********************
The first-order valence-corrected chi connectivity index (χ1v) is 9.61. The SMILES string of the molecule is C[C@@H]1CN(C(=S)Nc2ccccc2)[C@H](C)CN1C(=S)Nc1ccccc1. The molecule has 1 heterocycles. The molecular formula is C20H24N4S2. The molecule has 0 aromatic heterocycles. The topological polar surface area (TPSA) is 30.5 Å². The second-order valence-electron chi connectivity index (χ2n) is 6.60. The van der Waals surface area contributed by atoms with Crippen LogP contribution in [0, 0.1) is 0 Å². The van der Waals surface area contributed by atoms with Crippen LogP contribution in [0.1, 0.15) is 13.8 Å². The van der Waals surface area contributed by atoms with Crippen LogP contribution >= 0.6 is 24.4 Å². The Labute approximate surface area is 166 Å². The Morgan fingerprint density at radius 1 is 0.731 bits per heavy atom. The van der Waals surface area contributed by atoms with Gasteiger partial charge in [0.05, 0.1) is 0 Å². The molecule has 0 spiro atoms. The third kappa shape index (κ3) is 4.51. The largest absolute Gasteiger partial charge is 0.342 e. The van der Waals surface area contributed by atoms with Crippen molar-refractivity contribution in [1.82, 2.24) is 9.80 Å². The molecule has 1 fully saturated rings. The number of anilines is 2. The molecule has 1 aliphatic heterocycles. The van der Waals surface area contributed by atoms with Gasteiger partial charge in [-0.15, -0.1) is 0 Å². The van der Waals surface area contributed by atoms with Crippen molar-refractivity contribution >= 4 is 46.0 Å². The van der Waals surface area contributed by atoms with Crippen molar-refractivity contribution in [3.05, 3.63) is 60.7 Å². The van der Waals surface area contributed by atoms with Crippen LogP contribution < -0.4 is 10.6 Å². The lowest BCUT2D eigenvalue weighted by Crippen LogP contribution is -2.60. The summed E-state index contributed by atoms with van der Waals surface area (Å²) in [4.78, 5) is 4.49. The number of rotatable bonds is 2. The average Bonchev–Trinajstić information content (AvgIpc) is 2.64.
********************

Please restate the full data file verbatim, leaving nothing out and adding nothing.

The first-order valence-corrected chi connectivity index (χ1v) is 9.61. The SMILES string of the molecule is C[C@@H]1CN(C(=S)Nc2ccccc2)[C@H](C)CN1C(=S)Nc1ccccc1. The molecule has 1 heterocycles. The molecular formula is C20H24N4S2. The molecule has 0 aromatic heterocycles. The topological polar surface area (TPSA) is 30.5 Å². The second-order valence-electron chi connectivity index (χ2n) is 6.60. The van der Waals surface area contributed by atoms with Crippen LogP contribution in [0, 0.1) is 0 Å². The van der Waals surface area contributed by atoms with Crippen LogP contribution in [0.1, 0.15) is 13.8 Å². The van der Waals surface area contributed by atoms with Crippen LogP contribution >= 0.6 is 24.4 Å². The Labute approximate surface area is 166 Å². The Morgan fingerprint density at radius 1 is 0.731 bits per heavy atom. The van der Waals surface area contributed by atoms with Gasteiger partial charge in [0.05, 0.1) is 0 Å². The molecule has 0 spiro atoms. The third kappa shape index (κ3) is 4.51. The largest absolute Gasteiger partial charge is 0.342 e. The van der Waals surface area contributed by atoms with Crippen molar-refractivity contribution in [1.82, 2.24) is 9.80 Å². The molecule has 1 fully saturated rings. The number of anilines is 2. The molecule has 1 aliphatic heterocycles. The van der Waals surface area contributed by atoms with Gasteiger partial charge in [-0.15, -0.1) is 0 Å². The van der Waals surface area contributed by atoms with Crippen molar-refractivity contribution >= 4 is 46.0 Å². The van der Waals surface area contributed by atoms with Crippen molar-refractivity contribution in [3.05, 3.63) is 60.7 Å². The van der Waals surface area contributed by atoms with Crippen LogP contribution < -0.4 is 10.6 Å². The lowest BCUT2D eigenvalue weighted by Crippen LogP contribution is -2.60. The summed E-state index contributed by atoms with van der Waals surface area (Å²) in [4.78, 5) is 4.49. The number of rotatable bonds is 2. The average Bonchev–Trinajstić information content (AvgIpc) is 2.64.